CAST: Tom Hanks, Catherine Zeta-Jones, Stanley Tucci, Chi McBride, Diego Luna, Barry Shabaka-Henley, Gupta Rajan, Zoe Saldana, Eddie Jones, Jude Ciccolella, Corey Reynolds, Gillermo Diaz, Rini Bell, Stephen Mendel, Valera Nikolaev, Michael Nouri, Benny Golson

DIRECTOR: Steven Spielberg

SCREENWRITERS: Sacha Gervasi and Jeff Nathanson

Viktor Navorski, the sweet, polite, childlike Eastern European played by Tom Hanks in Steven Spielberg’s new movie, has come to New York on a very special personal mission. That mission, however, may never be accomplished.

Why not? Because some time between Viktor’s take-off from his home turf and his arrival at New York’s JFK International Airport, a bloody coup has erupted and his country is no longer considered a bona fide country.

As a result, he is informed by a security chief at JFK that his passport is invalid and he will not be permitted to walk through the terminal doors and into the streets of his vividly longed-for New York. Since Viktor knows only a few words in English, he misses a few of the essentials of this ice-cold secureaucrat’s message, including the bit about the war that is currently tearing his homeland apart. Nevertheless, he is nervously aware that things are not going as planned.

Shaken but still polite, he clutches his suitcase and the food vouchers he’s been handed by the security stiff and walks in a daze amid crass, pushy, self-absorbed Americans. It’s at this point that he receives a truly major jolt. Looking up at a row of huge TV screens, he sees images of his native land--dark, swirling scenes of violence and bloodshed. The sight nearly unhinges him. In a panic, he pounds on one of the screens and shrieks at the incomprehensible news announcer. Babbling in a Russian-ish language, he pleads with people rushing by to tell him what the TV voices are saying, to explain to him what on earth is happening in his beloved country. To these mean-faced travelers, however, Viktor seems just another crazed, possibly dangerous foreigner—someone best avoided. In this crowd, in this country he thought he would love, he finds himself totally, frighteningly alone.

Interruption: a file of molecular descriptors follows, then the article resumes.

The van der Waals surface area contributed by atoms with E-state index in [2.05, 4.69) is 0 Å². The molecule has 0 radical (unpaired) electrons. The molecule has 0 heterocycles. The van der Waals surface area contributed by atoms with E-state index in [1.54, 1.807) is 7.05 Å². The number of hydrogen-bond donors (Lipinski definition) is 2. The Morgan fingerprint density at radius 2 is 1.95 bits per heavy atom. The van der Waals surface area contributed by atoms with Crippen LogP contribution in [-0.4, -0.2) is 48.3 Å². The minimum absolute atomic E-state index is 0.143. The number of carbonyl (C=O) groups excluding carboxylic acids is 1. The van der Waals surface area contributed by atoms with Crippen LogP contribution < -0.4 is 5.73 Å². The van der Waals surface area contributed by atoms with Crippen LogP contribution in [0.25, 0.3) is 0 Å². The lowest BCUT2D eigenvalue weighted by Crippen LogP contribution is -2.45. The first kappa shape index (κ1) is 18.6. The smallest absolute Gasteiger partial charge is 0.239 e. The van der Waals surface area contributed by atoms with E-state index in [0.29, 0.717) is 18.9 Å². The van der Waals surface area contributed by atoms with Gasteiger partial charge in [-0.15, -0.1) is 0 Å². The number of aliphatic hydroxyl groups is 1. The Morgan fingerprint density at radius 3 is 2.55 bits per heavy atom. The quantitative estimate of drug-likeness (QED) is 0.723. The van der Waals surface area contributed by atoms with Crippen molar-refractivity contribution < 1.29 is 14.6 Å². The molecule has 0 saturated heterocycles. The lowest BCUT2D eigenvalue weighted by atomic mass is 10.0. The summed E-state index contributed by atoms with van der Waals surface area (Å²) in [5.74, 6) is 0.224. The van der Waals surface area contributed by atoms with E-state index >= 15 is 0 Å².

The extraordinary mixture of anguish and grief and terror conveyed by Tom Hanks in this sequence is so powerful that we feel certain we’re about to be drawn into an overwhelming experience, a piercing indictment of contemporary society, that nightmare world where there is little tenderness, mercy or compassion.

But "The Terminal" turns out be a nightmare of an altogether different kind. Director Spielberg, who served Hanks so well in "Saving Private Ryan" and "Catch Me If You Can," shortchanges his star with a wobbly vehicle (provided by screenwriters Sacha Gervasi and Jeff Nathanson) that quickly sinks to the lowest level of sitcom humor, trite optimism and knee-jerk patriotism. All the people who viewed Viktor with such disdain during his early days at JFK prove to be exceptionally generous members of the Big Melting Pot over the ensuing months (or is it years?) of his residency.

We’re talking here about the supposedly hilarious janitor from India who deliberately causes passengers to do pratfalls on slippery floors (he’s a mensch at heart, of course); the timid young Mexican food-worker who keeps Viktor chubby in return for his help in the wooing of a gorgeous customs agent; a jolly African-American airport employee who organizes after-hours poker games played not for money but for unclaimed baggage; and numerous other lovable goofs who assist Viktor in his efforts to build a snazzy secret apartment in the terminal (talk about security!); to bed a spicy flight attendant who has skidded into his life across a slippery floor (forget that Hanks and Catherine Zeta-Jones have about as much chemistry as Ben and J. Lo in "Gigli"); and, finally, to achieve his personal mission (it has something to do with that Planters peanuts can he cradles like a baby, but don’t expect me to reveal his cornball secret). As this band of Good Samaritans gathers around Viktor and cheers him on to Capraesque triumph, a lump may or may not swell up in your throat, causing you to gag if not wretch.

If there is a point to this interminable "Terminal," I missed it. For me, it’s simply a missed connection.